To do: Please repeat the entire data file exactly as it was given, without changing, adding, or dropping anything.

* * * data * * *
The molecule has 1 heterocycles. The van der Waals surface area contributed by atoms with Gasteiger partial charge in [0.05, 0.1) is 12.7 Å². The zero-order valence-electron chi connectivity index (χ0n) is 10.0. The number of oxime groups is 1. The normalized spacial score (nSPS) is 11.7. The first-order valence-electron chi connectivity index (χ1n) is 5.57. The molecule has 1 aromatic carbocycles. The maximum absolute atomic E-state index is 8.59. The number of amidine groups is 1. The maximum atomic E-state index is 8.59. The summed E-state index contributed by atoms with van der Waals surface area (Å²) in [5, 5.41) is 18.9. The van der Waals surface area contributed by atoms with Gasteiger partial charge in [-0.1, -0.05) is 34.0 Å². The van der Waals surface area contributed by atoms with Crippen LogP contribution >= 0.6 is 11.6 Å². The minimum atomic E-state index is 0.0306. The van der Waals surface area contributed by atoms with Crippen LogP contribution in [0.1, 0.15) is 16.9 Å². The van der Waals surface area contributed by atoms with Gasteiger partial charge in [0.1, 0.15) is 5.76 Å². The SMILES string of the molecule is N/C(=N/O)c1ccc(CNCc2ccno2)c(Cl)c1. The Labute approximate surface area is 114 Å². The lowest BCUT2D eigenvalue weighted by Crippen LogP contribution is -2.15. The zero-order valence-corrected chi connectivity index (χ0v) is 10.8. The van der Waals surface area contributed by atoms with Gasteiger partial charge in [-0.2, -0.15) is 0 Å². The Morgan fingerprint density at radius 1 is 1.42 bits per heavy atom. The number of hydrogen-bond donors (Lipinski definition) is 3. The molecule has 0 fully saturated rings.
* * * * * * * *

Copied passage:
The molecule has 1 heterocycles. The van der Waals surface area contributed by atoms with Gasteiger partial charge in [0.05, 0.1) is 12.7 Å². The zero-order valence-electron chi connectivity index (χ0n) is 10.0. The number of oxime groups is 1. The normalized spacial score (nSPS) is 11.7. The first-order valence-electron chi connectivity index (χ1n) is 5.57. The molecule has 1 aromatic carbocycles. The maximum absolute atomic E-state index is 8.59. The number of amidine groups is 1. The maximum atomic E-state index is 8.59. The summed E-state index contributed by atoms with van der Waals surface area (Å²) in [5, 5.41) is 18.9. The van der Waals surface area contributed by atoms with Gasteiger partial charge in [-0.1, -0.05) is 34.0 Å². The van der Waals surface area contributed by atoms with Crippen LogP contribution >= 0.6 is 11.6 Å². The minimum atomic E-state index is 0.0306. The van der Waals surface area contributed by atoms with Crippen LogP contribution in [0.1, 0.15) is 16.9 Å². The van der Waals surface area contributed by atoms with Gasteiger partial charge in [0.1, 0.15) is 5.76 Å². The SMILES string of the molecule is N/C(=N/O)c1ccc(CNCc2ccno2)c(Cl)c1. The Labute approximate surface area is 114 Å². The lowest BCUT2D eigenvalue weighted by Crippen LogP contribution is -2.15. The zero-order valence-corrected chi connectivity index (χ0v) is 10.8. The van der Waals surface area contributed by atoms with Gasteiger partial charge in [-0.2, -0.15) is 0 Å². The Morgan fingerprint density at radius 1 is 1.42 bits per heavy atom. The number of hydrogen-bond donors (Lipinski definition) is 3. The molecule has 0 fully saturated rings.